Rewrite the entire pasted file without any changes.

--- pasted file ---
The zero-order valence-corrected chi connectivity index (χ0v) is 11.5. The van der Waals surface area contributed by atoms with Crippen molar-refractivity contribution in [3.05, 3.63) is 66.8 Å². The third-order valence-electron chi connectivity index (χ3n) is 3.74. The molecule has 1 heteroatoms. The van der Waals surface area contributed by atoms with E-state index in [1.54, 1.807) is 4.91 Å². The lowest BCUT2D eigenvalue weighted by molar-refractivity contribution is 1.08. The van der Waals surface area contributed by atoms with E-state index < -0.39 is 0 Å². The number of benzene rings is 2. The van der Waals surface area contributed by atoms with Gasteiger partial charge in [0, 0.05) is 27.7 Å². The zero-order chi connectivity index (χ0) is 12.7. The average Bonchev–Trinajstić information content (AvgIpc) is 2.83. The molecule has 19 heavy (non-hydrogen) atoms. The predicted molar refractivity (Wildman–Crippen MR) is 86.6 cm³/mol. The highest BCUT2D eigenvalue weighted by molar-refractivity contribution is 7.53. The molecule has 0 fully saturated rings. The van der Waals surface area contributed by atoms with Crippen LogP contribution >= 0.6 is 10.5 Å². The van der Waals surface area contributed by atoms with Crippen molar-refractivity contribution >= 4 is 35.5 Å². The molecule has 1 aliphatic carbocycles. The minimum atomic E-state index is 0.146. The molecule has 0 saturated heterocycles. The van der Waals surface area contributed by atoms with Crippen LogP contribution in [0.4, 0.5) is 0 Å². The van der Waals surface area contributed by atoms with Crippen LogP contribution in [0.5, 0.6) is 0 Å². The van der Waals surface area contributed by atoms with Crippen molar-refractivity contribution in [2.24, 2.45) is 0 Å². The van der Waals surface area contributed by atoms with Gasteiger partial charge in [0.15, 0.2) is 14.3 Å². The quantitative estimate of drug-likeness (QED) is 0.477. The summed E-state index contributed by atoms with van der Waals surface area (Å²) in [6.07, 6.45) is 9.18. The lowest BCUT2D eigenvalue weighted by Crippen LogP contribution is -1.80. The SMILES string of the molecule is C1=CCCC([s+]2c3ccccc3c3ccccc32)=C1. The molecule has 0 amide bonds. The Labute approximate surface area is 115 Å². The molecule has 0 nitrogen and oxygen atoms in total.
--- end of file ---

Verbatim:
The zero-order valence-corrected chi connectivity index (χ0v) is 11.5. The van der Waals surface area contributed by atoms with Crippen molar-refractivity contribution in [3.05, 3.63) is 66.8 Å². The third-order valence-electron chi connectivity index (χ3n) is 3.74. The molecule has 1 heteroatoms. The van der Waals surface area contributed by atoms with E-state index in [1.54, 1.807) is 4.91 Å². The lowest BCUT2D eigenvalue weighted by molar-refractivity contribution is 1.08. The van der Waals surface area contributed by atoms with E-state index < -0.39 is 0 Å². The number of benzene rings is 2. The van der Waals surface area contributed by atoms with Gasteiger partial charge in [0, 0.05) is 27.7 Å². The zero-order chi connectivity index (χ0) is 12.7. The average Bonchev–Trinajstić information content (AvgIpc) is 2.83. The molecule has 19 heavy (non-hydrogen) atoms. The predicted molar refractivity (Wildman–Crippen MR) is 86.6 cm³/mol. The highest BCUT2D eigenvalue weighted by molar-refractivity contribution is 7.53. The molecule has 0 fully saturated rings. The van der Waals surface area contributed by atoms with Crippen LogP contribution >= 0.6 is 10.5 Å². The van der Waals surface area contributed by atoms with Crippen molar-refractivity contribution >= 4 is 35.5 Å². The molecule has 1 aliphatic carbocycles. The minimum atomic E-state index is 0.146. The molecule has 0 saturated heterocycles. The van der Waals surface area contributed by atoms with Crippen LogP contribution in [0.4, 0.5) is 0 Å². The van der Waals surface area contributed by atoms with Crippen LogP contribution in [0.5, 0.6) is 0 Å². The van der Waals surface area contributed by atoms with Crippen molar-refractivity contribution in [2.24, 2.45) is 0 Å². The van der Waals surface area contributed by atoms with Gasteiger partial charge in [0.15, 0.2) is 14.3 Å². The quantitative estimate of drug-likeness (QED) is 0.477. The summed E-state index contributed by atoms with van der Waals surface area (Å²) in [6.07, 6.45) is 9.18. The lowest BCUT2D eigenvalue weighted by Crippen LogP contribution is -1.80. The SMILES string of the molecule is C1=CCCC([s+]2c3ccccc3c3ccccc32)=C1. The molecule has 0 amide bonds. The Labute approximate surface area is 115 Å². The molecule has 0 nitrogen and oxygen atoms in total.